Telephone & Emergency Procedures: If you need to contact your CSP counselor between sessions, please leave a message and your call will be returned as soon as possible. If an emergency situation arises, indicate it clearly in your message. If you need to talk to someone immediately, call the Multnomah County Crisis Line at 503-988-4888. For Kaiser, call the Emergency Psych Line at 503-331-6425. You can also go to your nearest emergency room. If you are under the influence of a substance or otherwise unable to drive, have someone else take you or call a taxi. Depending on his or her individual procedures, your CSP counselor may also give you an emergency contact number where he or she can be reached more immediately. Please do not use e-mail, texts or faxes for emergencies.
Payments & Insurance Reimbursement: Please prepare your payment in advance each week so we can devote every minute to you and your concerns. Unless otherwise arranged, payment or co-payment is due at each session. You can pay by check, credit card or cash. Checks can be made out to Counseling Services of Portland. Please have your payment ready before the session to save time. Initial intake session is $199. Standard rates are $180 per 55-minute session. If you need a reduced fee, ask your counselor to go over the “Reduced Fee Worksheet” to help make your therapy affordable for you. This will only apply if you are not using insurance for your sessions.
Telephone conversations, site visits, report writing and reading, consultation with other professionals, release of information, reading records, longer sessions, travel time, etc. will be charged at the same rate, unless indicated and agreed upon otherwise. Please notify your CSP counselor if any problems arise regarding your ability to make timely payments.
As a courtesy to you, CSP will bill and collect copays and deductibles for your insurance company as long as the provider you are seeing is In Network with your Insurance Provider. However, our services are provided and charged to you and not the insurance company, and you are ultimately responsible for payment. As was indicated in the section Health Insurance & Confidentiality of Records, please be aware that submitting a mental health invoice for reimbursement carries a certain amount of risk. Not all issues, condition and problems which are dealt with in psychotherapy are reimbursed by insurance companies. It is your responsibility to verify the specifics of your coverage.
Out of Network Insurance Billing: We do not bill Out of Network Insurance. We can, however, give you a superbill or receipt for you to provide to your insurance company if you need one.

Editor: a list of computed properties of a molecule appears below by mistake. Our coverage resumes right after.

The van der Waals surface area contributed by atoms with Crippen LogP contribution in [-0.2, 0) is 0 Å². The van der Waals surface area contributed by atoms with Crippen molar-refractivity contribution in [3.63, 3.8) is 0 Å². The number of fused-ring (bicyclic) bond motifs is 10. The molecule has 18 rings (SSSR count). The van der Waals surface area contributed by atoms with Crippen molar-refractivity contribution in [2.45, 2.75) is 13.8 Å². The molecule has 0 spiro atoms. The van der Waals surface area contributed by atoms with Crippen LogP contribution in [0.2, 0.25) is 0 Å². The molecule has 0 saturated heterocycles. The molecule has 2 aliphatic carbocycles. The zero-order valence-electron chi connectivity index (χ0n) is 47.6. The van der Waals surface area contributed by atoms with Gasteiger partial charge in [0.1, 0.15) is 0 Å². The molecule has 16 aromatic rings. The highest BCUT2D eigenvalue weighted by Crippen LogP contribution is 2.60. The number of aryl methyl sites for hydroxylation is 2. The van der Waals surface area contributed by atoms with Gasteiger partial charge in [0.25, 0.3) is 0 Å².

Mediation & Arbitration: If a dispute arises we will seek mediation before, and as a pre-condition of, the initiation of arbitration. The mediator will be a neutral third party mutually agreed up by you and your CSP counselor. The cost of such mediation, if any, shall be split equally, unless otherwise agreed upon. In the event that mediation is unsuccessful, any unresolved controversy related to this agreement should be submitted to and settled by binding arbitration in Washington County, Oregon in accordance with the rules of the American Arbitration Association in effect at the time the demand for arbitration is filed.
The Process of Therapy and Scope of Practice: We see counseling as a cooperative effort geared to resolving problems or issues that you present. Your active participation with your thoughts, feelings and actions help to create success. Therapy is simply a means to an end and most beneficial when guided by your goals. We will regularly review your goals as well as your thoughts and feelings expressed regarding the therapy process. We like to begin by getting to know you and hearing about your concerns, what you have tried so far, what has not helped and what has improved your situation. Then we usually discuss what successful completion of therapy would look like for you. We then set a course to achieve your goals. Using this plan, we will know what you are achieving, and when you are done. Sometimes difficult emotions arise, and we have found that open and honest feedback from you can be a turning point in getting you the results you desire.
Therapy may result in decisions about changing behaviors, employment, substance use, schooling, housing or relationships. Sometimes a decision that is positive for you may at times be challenging for others in your life. We use a number of approaches to help you achieve your goals. These include: behavioral, cognitive-behavioral, cognitive, psychodynamic, transpersonal, Jungian, existential, system/family, developmental (adult, child, family), humanistic, SoulCollage®, Somatic Experiencing®, psychoeducational, guided imagery, hypnosis, EMDR, Gottman-method couples therapy and others. Your CSP counselor does not provide custody evaluation recommendations, medication or prescription recommendation or legal advice, as these activities do not fall within his or her scope of practice. Any communications regarding the above should in no way be construed as advice.